Is python buffer overflow proof?

Fuzzyman fuzzyman at gmail.com
Fri Aug 7 22:52:03 CEST 2009


On Aug 3, 10:04 pm, sturlamolden <sturlamol... at yahoo.no> wrote:
> On 2 Aug, 15:50, Jizzai <jiz... at gmail.com> wrote:
>
> > Is a _pure_ python program buffer overflow proof?
>
> > For example in C++ you can declare a char[9] to hold user input.
> > If the user inputs 10+ chars a buffer overflow occurs.
>
> Short answer: NO
>
> Bounds checking on sequence types is a protection against buffer
> overflow, but is certainly not sufficient.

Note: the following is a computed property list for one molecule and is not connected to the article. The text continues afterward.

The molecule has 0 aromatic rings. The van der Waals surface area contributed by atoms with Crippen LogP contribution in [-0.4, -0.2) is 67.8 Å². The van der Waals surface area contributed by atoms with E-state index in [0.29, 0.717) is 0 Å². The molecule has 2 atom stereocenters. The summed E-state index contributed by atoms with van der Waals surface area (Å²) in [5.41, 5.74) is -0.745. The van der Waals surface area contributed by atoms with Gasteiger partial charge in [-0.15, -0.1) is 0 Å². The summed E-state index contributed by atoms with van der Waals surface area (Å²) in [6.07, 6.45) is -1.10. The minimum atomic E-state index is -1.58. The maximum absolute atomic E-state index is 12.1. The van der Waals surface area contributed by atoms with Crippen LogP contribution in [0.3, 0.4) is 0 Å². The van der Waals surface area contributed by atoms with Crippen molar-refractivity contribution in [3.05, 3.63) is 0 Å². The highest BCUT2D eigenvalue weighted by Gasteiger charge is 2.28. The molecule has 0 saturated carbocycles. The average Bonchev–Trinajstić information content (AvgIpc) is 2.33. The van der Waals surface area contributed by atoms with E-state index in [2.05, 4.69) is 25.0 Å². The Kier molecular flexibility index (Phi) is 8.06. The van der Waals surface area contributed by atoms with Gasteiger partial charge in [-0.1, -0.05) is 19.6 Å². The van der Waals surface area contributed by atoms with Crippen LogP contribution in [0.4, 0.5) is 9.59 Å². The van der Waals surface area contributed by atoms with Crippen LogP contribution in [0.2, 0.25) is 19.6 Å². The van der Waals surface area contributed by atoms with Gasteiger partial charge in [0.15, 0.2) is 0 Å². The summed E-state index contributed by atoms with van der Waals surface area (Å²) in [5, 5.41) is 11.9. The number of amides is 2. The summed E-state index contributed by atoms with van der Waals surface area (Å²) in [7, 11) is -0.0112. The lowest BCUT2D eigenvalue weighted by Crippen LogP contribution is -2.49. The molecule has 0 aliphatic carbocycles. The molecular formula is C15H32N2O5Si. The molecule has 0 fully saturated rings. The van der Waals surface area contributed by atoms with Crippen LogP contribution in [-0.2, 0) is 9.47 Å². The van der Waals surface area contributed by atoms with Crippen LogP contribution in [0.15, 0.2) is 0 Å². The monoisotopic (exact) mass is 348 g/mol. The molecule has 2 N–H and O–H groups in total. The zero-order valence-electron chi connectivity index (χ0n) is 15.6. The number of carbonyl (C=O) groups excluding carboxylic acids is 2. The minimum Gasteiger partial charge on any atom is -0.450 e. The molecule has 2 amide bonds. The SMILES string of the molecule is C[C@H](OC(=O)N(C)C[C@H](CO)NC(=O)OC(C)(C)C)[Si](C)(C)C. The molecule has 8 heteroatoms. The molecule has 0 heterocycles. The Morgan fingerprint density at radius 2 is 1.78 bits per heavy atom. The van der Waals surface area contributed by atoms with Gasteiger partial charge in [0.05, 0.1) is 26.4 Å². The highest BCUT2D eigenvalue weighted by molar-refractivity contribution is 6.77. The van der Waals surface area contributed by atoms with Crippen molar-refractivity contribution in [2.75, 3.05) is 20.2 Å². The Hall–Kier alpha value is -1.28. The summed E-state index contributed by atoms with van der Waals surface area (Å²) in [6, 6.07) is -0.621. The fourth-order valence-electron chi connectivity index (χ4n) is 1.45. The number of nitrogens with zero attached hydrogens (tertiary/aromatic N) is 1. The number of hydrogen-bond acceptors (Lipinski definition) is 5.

>
> The Python interpreter is written in C. Python extension modules are
> written in C (or something similar). If you find an unprotected buffer
> in this C code, you can possibly overflow this buffer. This can be
> used for nasty things like corrupting the stack and injecting
> malicious code. There is a reason why the Python sandbox (rexec and
> Bastion modules) was disabled in Python 2.3.
>
> IronPython and Jython provides better protection against buffer
> overflow than CPython, as these interpreters are written in safer
> languages (C# and Java). You thus get an extra layer of protection
> between the Python code and the unsafe C (used in JVM and .NET
> runtimes).

Well, both Java and .NET both have their own FFI that let you do
whatever you want (more or less).

Michael Foord
--
http://www.ironpythoninaction.com/



More information about the Python-list mailing list